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Racing for alternatives in the age of antibiotic resistance

Posted by Dr. Stephanie Pearl, Science Communicator, USDA National Institute of Food and Agriculture in Research and Science
Feb 21, 2017
Alice and the Red Queen in Peter Newell’s Through the Looking Glass. Biologist Leigh Van Valen is credited for hypothesizing the need for organisms to constantly adapt and evolve by referencing the Red Queen’s race. (Illustration by Peter Newell.)
Alice and the Red Queen in Peter Newell’s Through the Looking Glass. Biologist Leigh Van Valen is credited for hypothesizing the need for organisms to constantly adapt and evolve by referencing the Red Queen’s race. (Illustration by Peter Newell.)

This week is World Antibiotic Awareness week and ‘Get Smart About Antibiotics’ week. Learn more about how USDA works to ensure antibiotics remain effective to treat both people and animals when necessary and the alternatives available to traditional antibiotics.”

For billions of years, microbes such as bacteria and viruses have been in a struggle for survival in the face of naturally occurring antimicrobial substances. This struggle has continued in nature and into human society, where humans, plants, animals, and microbes themselves constantly ward off disease-causing microbes. The plight for adaptation and survival is not unlike the Red Queen’s race in Lewis Carroll’s Through the Looking Glass, where it takes all of the running one can do to remain in the same place.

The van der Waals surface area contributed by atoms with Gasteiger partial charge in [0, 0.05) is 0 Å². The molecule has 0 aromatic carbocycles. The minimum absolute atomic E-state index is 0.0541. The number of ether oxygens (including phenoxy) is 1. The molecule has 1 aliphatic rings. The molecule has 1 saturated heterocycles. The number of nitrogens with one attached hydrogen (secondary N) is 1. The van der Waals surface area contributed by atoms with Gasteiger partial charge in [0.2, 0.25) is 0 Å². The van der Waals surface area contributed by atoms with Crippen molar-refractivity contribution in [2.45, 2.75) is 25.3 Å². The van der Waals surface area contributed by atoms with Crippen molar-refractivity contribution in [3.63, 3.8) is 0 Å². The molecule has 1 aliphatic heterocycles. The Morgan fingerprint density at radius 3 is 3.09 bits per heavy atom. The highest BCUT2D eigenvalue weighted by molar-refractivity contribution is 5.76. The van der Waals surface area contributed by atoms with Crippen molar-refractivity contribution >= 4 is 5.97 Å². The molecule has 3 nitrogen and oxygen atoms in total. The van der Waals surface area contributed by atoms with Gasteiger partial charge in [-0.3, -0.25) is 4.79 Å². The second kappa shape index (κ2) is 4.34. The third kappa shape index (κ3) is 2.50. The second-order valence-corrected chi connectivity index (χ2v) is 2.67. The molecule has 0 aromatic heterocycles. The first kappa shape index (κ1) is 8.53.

Alexander Fleming’s accidental discovery of penicillin in the 1920s gave society a lethal weapon to protect itself against disease-causing microbes in this evolutionary race. However, with generation times often as short as 20 minutes, microbes are able to run much faster than plants and animals and take a huge lead in the Red Queen’s race. Over time, many disease-causing microbes have become resistant to penicillin and other commonly administered antibiotics, leaving society increasingly defenseless in this arms race against harmful microbes. As society continues to fight harmful microbes with the same set of traditional antimicrobial weapons, microbes continue to fight back by developing antimicrobial resistance (AMR).

To address the concerns presented by AMR, USDA’s National Institute of Food and Agriculture (NIFA) supports extramural research, education, and extension activities and complements other USDA efforts to understand and mitigate AMR along the food chain. A NIFA grantee, Dr. H. Morgan Scott, at Kansas State University studies cattle and swine to identify antimicrobial alternatives that less readily drive resistance in microbes. Scott’s preliminary results suggest that many types of disease-causing bacteria have the potential to become or already are resistant to zinc- and copper-based antimicrobial substances. Bacteria exposed to oregano oil and menthol, however, currently do not appear to readily develop resistance to these antimicrobial alternatives.

“There are no surprises here,” said Scott. “Bacteria in the environment are exposed to heavy metals at differing concentrations and have adapted to survive in various environments. But bacteria haven’t been exposed to concentrated levels of essential oils much in the past, hence why they would less readily develop resistance to these substances.”

Whatever the alternative, it is important to take into account the advantage that microbes have over humans, plants, and animals in the Red Queen’s race. “They can adapt to us more quickly than we can adapt to them,” says Scott. “That is why it is essential to minimize AMR by optimizing our use of antibiotics, using only as much as necessary.”

NIFA invests in and advances agricultural research, education and extension and seeks to make transformative discoveries that solve societal challenges.

Category/Topic: Research and Science

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